A footnote: “Bill Bailey in France” opens with Young scatting up a storm in a pinched falsetto, singing “Chee chee, boint boint chee chee, oh oh oh oh oh oh…what the hell ever happened to her?” Nine-year-old me never got the reference. Viva Rose Murphy!

Opening Number
Watch What Happens
Mr. Boom Boom (Mr. Bass Man)
Love Is Blue
French Lesson
Malaguena Salerosa
Sweet Georgia Brown
Bill Bailey: In France
Bill Bailey: In England
Bill Bailey: In Switzerland
Bill Bailey: In Nashville
Bill Bailey: In Italy
Bill Bailey: In the Time of Johann Sebastian Bach
Bill Bailey: In Tel Aviv
Bill Bailey: In the U.S.A.

Album audio & artwork

Friday, November 4, 2016

Dwight Fiske & Nan Blakstone: Tongue With Cheek

Jazz-age cabaret artists Dwight Fiske and Nan Blakstone meet in this split LP on the Jubilee label from 1959. If you don’t agree this is one of the best LP covers ever printed, I can’t help you. (And yes, Jubilee has misspelled Nan’s last name everywhere in this album’s artwork; there should not have been a “c” in “Blakstone.”)

Dwight Fiske: Senorita Margarita Del Campo
Dwight Fiske: Case 142
Dwight Fiske: The Fourteenth Wedding Anniversary
Dwight Fiske: Mrs. Pettibone
Nan Blakstone: Life on Donkey Island
Nan Blakstone: Let’s Fall in Love
Nan Blakstone: He Should Have Been a WAC
Nan Blakstone: Blakstone’s Secret Passion
Nan Blakstone: Blakstone’s Torch Song
Nan Blakstone: My Boy Friend Elmer

Album audio & artwork
DISCLAIMER: To the best of my knowledge, this work is out of print and not available for purchase in any format. If you are the artist and are planning a reissue, please let me know and I’ll remove it from the blog. Also please get in touch if you’ve lost your art &/or sound masters and would like to talk with me about my restoration work.

Nan Blakstone: The World's Greatest Interpreter of Sophisticated Song

"Nan Blakstone,” wrote a reviewer in 1942, “could bring a Montreal audience to an unheated barn.” The singer/pianist, who was a much-in-demand cabaret performer for the two decades leading up to WW2, was best known as a performer of “saucy” songs. She was born in San Antonio, went to Oklahoma University and Chicago Musical College, and had a career that stretched from 1926 until her untimely death at age 49 in 1951.

A three-page biography / discography by ace researcher Barry McCanna provides some highly recommended background reading. Nan Blakstone was born Naomi Ewald, and first performed under the name Blackstone before ditching the “c” and becoming Nan Blakstone to avoid confusion with a magician with the same surname. Her career took her to nightclubs in major cities all over America and overseas; she was a staple of London nightlife for many years, and managed her own New York club for six months in 1944. Like Dwight Fiske, she built her reputation as a singer of party songs, ditties full of double entendres to please sophisticated audiences (well, as sophisticated as can be expected in an era where speakeasy drag act Gene Malin was marketed on the strength of his “pansy act”).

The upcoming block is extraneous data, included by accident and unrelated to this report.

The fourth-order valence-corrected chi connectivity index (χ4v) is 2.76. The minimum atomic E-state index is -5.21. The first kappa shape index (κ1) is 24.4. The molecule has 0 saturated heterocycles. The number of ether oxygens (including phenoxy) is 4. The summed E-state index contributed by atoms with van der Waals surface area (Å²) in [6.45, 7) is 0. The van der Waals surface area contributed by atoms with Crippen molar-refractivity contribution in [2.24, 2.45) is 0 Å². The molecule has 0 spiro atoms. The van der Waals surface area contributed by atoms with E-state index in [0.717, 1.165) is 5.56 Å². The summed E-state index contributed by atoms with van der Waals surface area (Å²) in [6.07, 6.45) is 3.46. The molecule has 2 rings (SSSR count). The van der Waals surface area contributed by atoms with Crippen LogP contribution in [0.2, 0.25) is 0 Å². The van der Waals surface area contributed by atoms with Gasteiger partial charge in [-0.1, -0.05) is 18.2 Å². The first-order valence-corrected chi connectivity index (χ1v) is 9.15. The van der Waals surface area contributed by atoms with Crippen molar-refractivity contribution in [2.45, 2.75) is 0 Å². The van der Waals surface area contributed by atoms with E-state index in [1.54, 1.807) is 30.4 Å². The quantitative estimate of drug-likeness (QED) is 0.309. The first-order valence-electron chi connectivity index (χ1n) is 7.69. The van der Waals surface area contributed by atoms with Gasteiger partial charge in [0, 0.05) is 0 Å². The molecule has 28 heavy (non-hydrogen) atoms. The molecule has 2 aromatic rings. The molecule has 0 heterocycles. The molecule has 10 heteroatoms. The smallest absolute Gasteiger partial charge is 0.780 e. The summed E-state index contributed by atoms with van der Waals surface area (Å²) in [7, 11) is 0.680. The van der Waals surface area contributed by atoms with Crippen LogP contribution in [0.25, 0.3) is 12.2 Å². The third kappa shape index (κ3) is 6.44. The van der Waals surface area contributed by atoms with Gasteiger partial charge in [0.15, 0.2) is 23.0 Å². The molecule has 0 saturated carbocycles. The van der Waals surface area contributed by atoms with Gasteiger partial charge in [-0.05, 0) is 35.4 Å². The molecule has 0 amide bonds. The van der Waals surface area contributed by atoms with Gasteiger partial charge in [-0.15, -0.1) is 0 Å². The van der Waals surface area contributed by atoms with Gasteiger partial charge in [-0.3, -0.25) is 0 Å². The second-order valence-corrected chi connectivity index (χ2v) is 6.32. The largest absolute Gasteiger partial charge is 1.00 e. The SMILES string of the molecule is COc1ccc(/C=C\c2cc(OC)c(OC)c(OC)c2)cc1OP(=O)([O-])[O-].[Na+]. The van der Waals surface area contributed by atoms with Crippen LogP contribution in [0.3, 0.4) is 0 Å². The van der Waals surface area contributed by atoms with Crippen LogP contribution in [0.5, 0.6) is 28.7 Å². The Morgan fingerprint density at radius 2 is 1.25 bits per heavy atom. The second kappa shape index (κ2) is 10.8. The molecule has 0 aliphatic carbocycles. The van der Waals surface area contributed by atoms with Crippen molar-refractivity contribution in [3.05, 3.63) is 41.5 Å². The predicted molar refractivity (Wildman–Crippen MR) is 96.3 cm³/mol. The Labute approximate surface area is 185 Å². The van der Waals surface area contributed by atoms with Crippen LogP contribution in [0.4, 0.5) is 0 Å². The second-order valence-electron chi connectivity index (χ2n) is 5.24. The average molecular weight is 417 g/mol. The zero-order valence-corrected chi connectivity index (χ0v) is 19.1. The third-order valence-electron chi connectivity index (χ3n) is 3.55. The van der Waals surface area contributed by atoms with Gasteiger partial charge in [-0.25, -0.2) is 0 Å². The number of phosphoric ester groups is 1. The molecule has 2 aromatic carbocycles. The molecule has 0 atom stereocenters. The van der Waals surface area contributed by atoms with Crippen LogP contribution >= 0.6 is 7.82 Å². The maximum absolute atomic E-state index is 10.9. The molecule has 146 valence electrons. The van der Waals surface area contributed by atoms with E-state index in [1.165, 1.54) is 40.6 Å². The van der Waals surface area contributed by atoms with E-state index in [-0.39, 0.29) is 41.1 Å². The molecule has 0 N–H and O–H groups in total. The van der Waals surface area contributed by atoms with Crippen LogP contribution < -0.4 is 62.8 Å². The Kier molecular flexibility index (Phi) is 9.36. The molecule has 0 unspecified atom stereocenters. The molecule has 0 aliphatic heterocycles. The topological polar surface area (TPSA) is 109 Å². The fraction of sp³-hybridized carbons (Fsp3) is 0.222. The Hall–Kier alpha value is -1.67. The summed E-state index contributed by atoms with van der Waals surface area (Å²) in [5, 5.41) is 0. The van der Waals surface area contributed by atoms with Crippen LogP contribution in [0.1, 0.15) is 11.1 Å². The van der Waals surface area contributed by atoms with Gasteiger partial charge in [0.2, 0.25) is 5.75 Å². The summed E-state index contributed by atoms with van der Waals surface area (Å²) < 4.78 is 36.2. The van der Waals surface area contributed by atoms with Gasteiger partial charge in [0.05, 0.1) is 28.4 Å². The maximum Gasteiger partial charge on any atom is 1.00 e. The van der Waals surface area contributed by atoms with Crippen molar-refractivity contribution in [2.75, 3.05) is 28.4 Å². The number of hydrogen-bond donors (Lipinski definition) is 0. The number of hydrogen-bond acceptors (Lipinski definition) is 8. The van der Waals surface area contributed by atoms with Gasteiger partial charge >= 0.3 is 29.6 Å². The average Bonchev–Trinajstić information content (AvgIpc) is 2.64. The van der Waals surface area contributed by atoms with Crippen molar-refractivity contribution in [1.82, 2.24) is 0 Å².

Just groove on the song names in her discography: a 1936 Decca recording session featured “Myrtle Isn’t Fertile Anymore”; in 1942 she recorded a monologue called “Merchant Seaman’s Voyage Into Courage”; a 1946 session included “Catherine, Madcap Empress of Russia”. I’ll be a much happier person, I know, once I’ve scored a copy of her 1936 Decca side “I’m Not In The Way Of My Family (I’m Just In A Family Way)”.

The World’s Greatest Interpreter of Sophisticated Song is an unnumbered album of three 78s compiled from six songs that Blakstone recorded for the Gala label in 1946. In a moment  I’ll be posting a 1959 LP on the Jubilee label that includes six more tunes from her Gala catalogue, recorded in 1947.

Sex Reared Its Ugly Head
Little Richard’s Getting Bigger
Who Brought Me Home
Cobwebs
A Lady’s A Lady No Matter What Cooks
Riding Academy

Album audio & artwork

DISCLAIMER: To the best of my knowledge, this work is out of print and not available for purchase in any format. If you are the artist and are planning a reissue, please let me know and I’ll remove it from the blog. Also please get in touch if you’ve lost your art &/or sound masters and would like to talk with me about my restoration work.

The Scaffold: How D'You Do / Paper Underpants

Scaffold's last hurrah, released on the Island Records imprint Bronze Records in 1977.

How D'You Do

Paper Underpants



Single audio & artwork

DISCLAIMER: To the best of my knowledge, this work is out of print and not available for purchase in any format. If you are the artist and are planning a reissue, please let me know and I’ll remove it from the blog. Also please get in touch if you’ve lost your art &/or sound masters and would like to talk with me about my restoration work.

The Scaffold: Wouldn't It Be Funny If You Didn't Have A Nose / Noselighter

This single for the Bronze label (an imprint of Island Records) from 1976, plus a second single released in 1977 (see next post), were the last material Scaffold recorded. Neither single has ever been reissued.

Wouldn’t It Be Funny If You Didn’t Have A Nose
Mr. Noselighter

Single audio & artwork

DISCLAIMER: To the best of my knowledge, this work is out of print and not available for purchase in any format. If you are the artist and are planning a reissue, please let me know and I’ll remove it from the blog. Also please get in touch if you’ve lost your art &/or sound masters and would like to talk with me about my restoration work.